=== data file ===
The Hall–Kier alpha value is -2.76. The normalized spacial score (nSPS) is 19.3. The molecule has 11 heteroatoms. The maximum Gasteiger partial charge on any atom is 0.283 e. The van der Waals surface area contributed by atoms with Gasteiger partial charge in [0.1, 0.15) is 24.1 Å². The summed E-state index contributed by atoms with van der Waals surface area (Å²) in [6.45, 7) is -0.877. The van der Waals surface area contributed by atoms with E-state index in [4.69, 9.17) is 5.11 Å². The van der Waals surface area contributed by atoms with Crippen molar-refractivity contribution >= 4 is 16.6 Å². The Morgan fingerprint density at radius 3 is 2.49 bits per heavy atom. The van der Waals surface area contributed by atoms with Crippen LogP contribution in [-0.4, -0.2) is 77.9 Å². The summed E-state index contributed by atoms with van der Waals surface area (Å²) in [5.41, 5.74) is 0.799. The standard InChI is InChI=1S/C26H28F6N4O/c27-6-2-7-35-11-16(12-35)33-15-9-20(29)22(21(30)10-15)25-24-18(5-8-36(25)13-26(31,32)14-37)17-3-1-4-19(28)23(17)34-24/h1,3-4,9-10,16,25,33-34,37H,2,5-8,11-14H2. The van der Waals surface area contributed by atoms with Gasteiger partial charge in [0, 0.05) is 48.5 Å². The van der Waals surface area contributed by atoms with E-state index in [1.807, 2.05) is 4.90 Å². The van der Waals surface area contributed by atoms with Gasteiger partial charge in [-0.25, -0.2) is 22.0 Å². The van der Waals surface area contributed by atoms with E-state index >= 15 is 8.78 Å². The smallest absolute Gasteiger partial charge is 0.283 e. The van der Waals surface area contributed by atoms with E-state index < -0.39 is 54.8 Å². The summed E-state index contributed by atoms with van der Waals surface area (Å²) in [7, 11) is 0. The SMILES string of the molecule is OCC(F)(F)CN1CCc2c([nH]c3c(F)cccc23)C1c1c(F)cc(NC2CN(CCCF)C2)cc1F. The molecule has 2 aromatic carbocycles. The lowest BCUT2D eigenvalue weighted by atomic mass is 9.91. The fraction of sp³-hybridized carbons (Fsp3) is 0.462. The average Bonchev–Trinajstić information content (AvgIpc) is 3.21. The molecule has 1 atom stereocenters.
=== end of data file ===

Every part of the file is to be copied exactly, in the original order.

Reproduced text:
The Hall–Kier alpha value is -2.76. The normalized spacial score (nSPS) is 19.3. The molecule has 11 heteroatoms. The maximum Gasteiger partial charge on any atom is 0.283 e. The van der Waals surface area contributed by atoms with Gasteiger partial charge in [0.1, 0.15) is 24.1 Å². The summed E-state index contributed by atoms with van der Waals surface area (Å²) in [6.45, 7) is -0.877. The van der Waals surface area contributed by atoms with E-state index in [4.69, 9.17) is 5.11 Å². The van der Waals surface area contributed by atoms with Crippen molar-refractivity contribution >= 4 is 16.6 Å². The Morgan fingerprint density at radius 3 is 2.49 bits per heavy atom. The van der Waals surface area contributed by atoms with Crippen LogP contribution in [-0.4, -0.2) is 77.9 Å². The summed E-state index contributed by atoms with van der Waals surface area (Å²) in [5.41, 5.74) is 0.799. The standard InChI is InChI=1S/C26H28F6N4O/c27-6-2-7-35-11-16(12-35)33-15-9-20(29)22(21(30)10-15)25-24-18(5-8-36(25)13-26(31,32)14-37)17-3-1-4-19(28)23(17)34-24/h1,3-4,9-10,16,25,33-34,37H,2,5-8,11-14H2. The van der Waals surface area contributed by atoms with Gasteiger partial charge in [0, 0.05) is 48.5 Å². The van der Waals surface area contributed by atoms with E-state index in [1.807, 2.05) is 4.90 Å². The van der Waals surface area contributed by atoms with Gasteiger partial charge in [-0.25, -0.2) is 22.0 Å². The van der Waals surface area contributed by atoms with E-state index >= 15 is 8.78 Å². The smallest absolute Gasteiger partial charge is 0.283 e. The van der Waals surface area contributed by atoms with E-state index < -0.39 is 54.8 Å². The summed E-state index contributed by atoms with van der Waals surface area (Å²) in [7, 11) is 0. The SMILES string of the molecule is OCC(F)(F)CN1CCc2c([nH]c3c(F)cccc23)C1c1c(F)cc(NC2CN(CCCF)C2)cc1F. The molecule has 2 aromatic carbocycles. The lowest BCUT2D eigenvalue weighted by atomic mass is 9.91. The fraction of sp³-hybridized carbons (Fsp3) is 0.462. The average Bonchev–Trinajstić information content (AvgIpc) is 3.21. The molecule has 1 atom stereocenters.